Whooping cough1 and flu2 vaccinations are recommended during pregnancy, but what impact will this have with gestational diabetes?
Pertussis or whooping cough is a highly infectious disease which can lead to serious complications including death. The disease is especially severe in newborn babies and is a major cause of infant death worldwide.3Pertussis (Whooping Cough), Vaccine Knowledge Project, Oxford Vaccine Group
Influenza (flu) is a very common and highly infectious disease caused by a virus. It is much more severe than the common cold and results in at least 2-3 days in bed. Catching flu in pregnancy can lead to increased risks for both pregnant women and their babies.Flu vaccine in pregnancy, Vaccine Knowledge Project, Oxford Vaccine Group
Whooping cough vaccination
You are entitled to a free whooping cough vaccination in the UK from 16 weeks, up to 32 weeks1,4 (although it can be given as late as 38 weeks). The reason for having this is to protect your baby between birth and immunisation5,6. The program was rolled out in 20127 as there had been a significant increase in newborn deaths caused by whooping cough8.
Enquire at your local GP surgery if you have not had your whooping cough vaccination.
For the Irish ladies living in the Republic of Ireland, from what we’ve been told, the whooping cough vaccination itself is free but you have to pay the doctor for administering it, as its not covered by Medical or GP cards or the National Maternity care. (This information has been provided was from Irish mothers in our Facebook support group).
The flu vaccine is normally available from September until around January or February each year9. It is free for all pregnant women in the UK.
If you’re eligible for the vaccine, try to have it as soon as possible so that you’ll be protected by the time the flu viruses are circulating in the winter. Don’t worry if you find that you’re pregnant later on in the flu season though, you can have the vaccine then if you haven’t already had it.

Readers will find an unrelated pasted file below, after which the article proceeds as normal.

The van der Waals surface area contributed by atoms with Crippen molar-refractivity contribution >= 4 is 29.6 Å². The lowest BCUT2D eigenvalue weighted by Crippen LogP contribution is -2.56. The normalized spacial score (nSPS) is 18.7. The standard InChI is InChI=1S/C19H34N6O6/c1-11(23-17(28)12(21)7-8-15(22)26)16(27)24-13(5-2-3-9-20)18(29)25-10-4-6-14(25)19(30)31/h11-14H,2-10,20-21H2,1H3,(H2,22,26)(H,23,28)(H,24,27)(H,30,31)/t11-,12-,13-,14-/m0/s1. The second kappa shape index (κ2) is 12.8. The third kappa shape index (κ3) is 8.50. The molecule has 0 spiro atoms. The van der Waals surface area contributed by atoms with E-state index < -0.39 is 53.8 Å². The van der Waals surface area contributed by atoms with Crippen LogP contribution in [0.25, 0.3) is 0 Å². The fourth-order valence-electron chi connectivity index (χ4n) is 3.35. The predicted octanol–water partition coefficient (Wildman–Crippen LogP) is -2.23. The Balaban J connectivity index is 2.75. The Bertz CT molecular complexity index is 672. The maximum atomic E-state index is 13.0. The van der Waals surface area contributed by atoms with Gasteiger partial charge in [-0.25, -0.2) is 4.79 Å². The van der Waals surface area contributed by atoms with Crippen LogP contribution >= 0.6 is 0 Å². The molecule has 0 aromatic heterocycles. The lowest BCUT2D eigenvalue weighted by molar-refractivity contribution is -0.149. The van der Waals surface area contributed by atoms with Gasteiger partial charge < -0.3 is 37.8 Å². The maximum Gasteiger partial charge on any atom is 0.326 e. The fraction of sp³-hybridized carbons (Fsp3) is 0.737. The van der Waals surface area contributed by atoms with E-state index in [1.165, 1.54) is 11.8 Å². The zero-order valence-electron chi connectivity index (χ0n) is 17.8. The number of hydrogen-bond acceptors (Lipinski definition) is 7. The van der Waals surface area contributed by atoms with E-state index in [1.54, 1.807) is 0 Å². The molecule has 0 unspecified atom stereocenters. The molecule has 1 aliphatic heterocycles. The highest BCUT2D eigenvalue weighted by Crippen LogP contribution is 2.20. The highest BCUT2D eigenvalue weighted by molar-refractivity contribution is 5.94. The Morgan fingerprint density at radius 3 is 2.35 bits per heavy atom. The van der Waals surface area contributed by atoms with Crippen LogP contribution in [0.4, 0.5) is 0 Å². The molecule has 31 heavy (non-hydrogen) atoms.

Can I have the flu jab at the same time as the whooping cough vaccine?
Yes, you can have the whooping cough and flu vaccination at the same time, but don’t delay your flu jab simply so you can have both at the same time.
Pregnant women are at risk of severe illness from flu at any stage of pregnancy, and so really need to have the flu vaccine as soon as possible. You won’t be offered the whooping cough vaccine until you are between 16 and 32 weeks pregnant (although it can be given up to 38 weeks pregnant).
Blood glucose levels following the vaccinations
The injections themselves should not effect your blood glucose levels, but you may get a slightly raised temperature as a side effect (which in itself could cause slightly higher blood sugar levels).
The injections leave a red sore lump for a few days and your arm may be stiff (the whooping cough vaccine leaves a bigger lump), so aim for the side which you don’t sleep on. Some practices may advise having the vaccinations in different arms so that they can easily identify which vaccination went in which arm, should you have an allergic reaction.
- 1.Pertussis (whooping cough) vaccine in pregnancy. Vaccine Knowledge Project, Oxford Vaccine Group. Published September 9, 2019. Accessed September 22, 2020. http://vk.ovg.ox.ac.uk/pertussis-vaccine-in-pregnancy
- 2.Flu vaccine in pregnancy. Vaccine Knowledge Project, Oxford Vaccine Group. Published September 9, 2019. Accessed September 22, 2020. http://vk.ovg.ox.ac.uk/vk/flu-vaccine-pregnancy
- 3.Pertussis (Whooping Cough). Vaccine Knowledge Project (Oxford Vaccine Group). Published July 17, 2020. Accessed September 22, 2020. https://vk.ovg.ox.ac.uk/vk/pertussis-whooping-cough
- 4.Whooping cough vaccination in pregnancy. NHS. Published October 2019. Accessed September 22, 2020. https://www.nhs.uk/conditions/pregnancy-and-baby/whooping-cough-vaccination-pregnant/
- 5.D’Heilly C, Switzer C, Macina D. Safety of Maternal Immunization Against Pertussis: A Systematic Review. Infect Dis Ther. 2019;8(4):543-568. doi:10.1007/s40121-019-00265-6
- 6.Furuta M, Sin J, Ng E, Wang K. Efficacy and safety of pertussis vaccination for pregnant women – a systematic review of randomised controlled trials and observational studies. BMC Pregnancy Childbirth. 2017;17(1):390. doi:10.1186/s12884-017-1559-2
- 7.Sharp rise in whooping cough cases. NHS. Published April 13, 2012. Accessed September 22, 2020. https://www.nhs.uk/news/pregnancy-and-child/sharp-rise-in-whooping-cough-cases/
- 8.Kardas-Nelson M. Despite high rates of vaccination, pertussis cases are on the rise. Is a new vaccination strategy needed? BMJ. Published online July 9, 2019:l4460. doi:10.1136/bmj.l4460
- 9.The flu jab in pregnancy. NHS. Published September 2019. Accessed September 22, 2020. https://www.nhs.uk/conditions/pregnancy-and-baby/flu-jab-vaccine-pregnant/